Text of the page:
The Translator’s Foreword.

After offering my cordial thanks to friends and subscribers who have honoured “The Thousand Nights and a Night” (Kama Shastra Society) with their patronage and approbation, I would inform them that my “Anthropological Notes” are by no means exhausted, and that I can produce a complete work only by means of a somewhat extensive Supplement.  I therefore propose to print (not publish), for private circulation only, five volumes, bearing the title–

Supplemental Nights
to the book of
The Thousand Nights and a Night

This volume and its successor (Nos. i. and ii.) contain Mr. John Payne’s Tales from the Arabic; his three tomes being included in my two.  The stories are taken from the Breslau Edition where they are distributed among the volumes between Nos. iv and xii., and from the Calcutta fragment of 1814.  I can say little for the style of the story-stuff contained in this Breslau text, which has been edited with phenomenal incuriousness.  Many parts are hopelessly corrupted, whilst at present we have no means of amending the commissions and of supplying the omissions by comparison with other manuscripts.  The Arabic is not only faulty, but dry and jejune, comparing badly with that of the “Thousand Nights and a Night,” as it appears in the Macnaghten and the abridged Bulak Texts.  Sundry of the tales are futile; the majority has little to recommend it, and not a few require a diviner rather than a translator.  Yet they are valuable to students as showing the different sources and the heterogeneous materials from and of which the great Saga-book has been compounded.  Some are, moreover, striking and novel, especially parts of the series entitled King Shah Bakht and his Wazir Al-Rahwan (pp. 191-355).  Interesting also is the Tale of the “Ten Wazirs” (pp. 55-155), marking the transition of the Persian Bakhtiyár-Námeh into Arabic.  In this text also and in this only is found Galland’s popular tale “Abou-Hassan; or, the Sleeper Awakened,” which I have entitled “The Sleeper and the Waker.”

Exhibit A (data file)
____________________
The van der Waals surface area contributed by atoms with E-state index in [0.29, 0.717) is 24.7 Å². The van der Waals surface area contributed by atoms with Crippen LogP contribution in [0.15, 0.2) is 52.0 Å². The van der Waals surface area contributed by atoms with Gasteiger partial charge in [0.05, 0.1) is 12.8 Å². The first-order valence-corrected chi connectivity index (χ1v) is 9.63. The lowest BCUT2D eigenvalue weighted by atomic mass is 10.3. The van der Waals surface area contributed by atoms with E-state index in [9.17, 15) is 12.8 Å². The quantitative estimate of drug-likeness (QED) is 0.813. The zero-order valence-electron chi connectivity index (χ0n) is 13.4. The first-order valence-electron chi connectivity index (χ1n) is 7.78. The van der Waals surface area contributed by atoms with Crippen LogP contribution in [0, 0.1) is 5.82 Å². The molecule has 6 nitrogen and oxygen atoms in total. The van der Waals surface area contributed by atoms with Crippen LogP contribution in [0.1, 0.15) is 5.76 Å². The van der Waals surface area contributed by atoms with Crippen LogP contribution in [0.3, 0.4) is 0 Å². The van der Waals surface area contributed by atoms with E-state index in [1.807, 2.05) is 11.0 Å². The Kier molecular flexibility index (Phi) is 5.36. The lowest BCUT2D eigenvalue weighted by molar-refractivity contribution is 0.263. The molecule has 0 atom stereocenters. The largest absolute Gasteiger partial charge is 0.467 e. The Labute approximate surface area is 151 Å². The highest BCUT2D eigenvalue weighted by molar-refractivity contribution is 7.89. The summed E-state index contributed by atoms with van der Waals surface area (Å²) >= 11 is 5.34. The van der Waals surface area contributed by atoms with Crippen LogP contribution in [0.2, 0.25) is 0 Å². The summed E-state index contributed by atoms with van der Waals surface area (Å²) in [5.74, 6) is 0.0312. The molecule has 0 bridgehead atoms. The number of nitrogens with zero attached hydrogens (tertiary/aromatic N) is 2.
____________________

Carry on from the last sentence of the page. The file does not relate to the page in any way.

In the ten volumes of “The Nights” proper, I mostly avoided parallels of folk-lore and fabliaux which, however interesting and valuable to scholars, would have over-swollen the bulk of a work especially devoted to Anthropology.  In the “Supplementals,” however, it is otherwise; and, as Mr. W.A. Clouston, the “Storiologist,” has obligingly agreed to collaborate with me, I shall pay marked attention to this subject, which will thus form another raison d’ête for the additional volumes.

Richard F. Burton

Junior Travellers’ Club,
December 1, 1886

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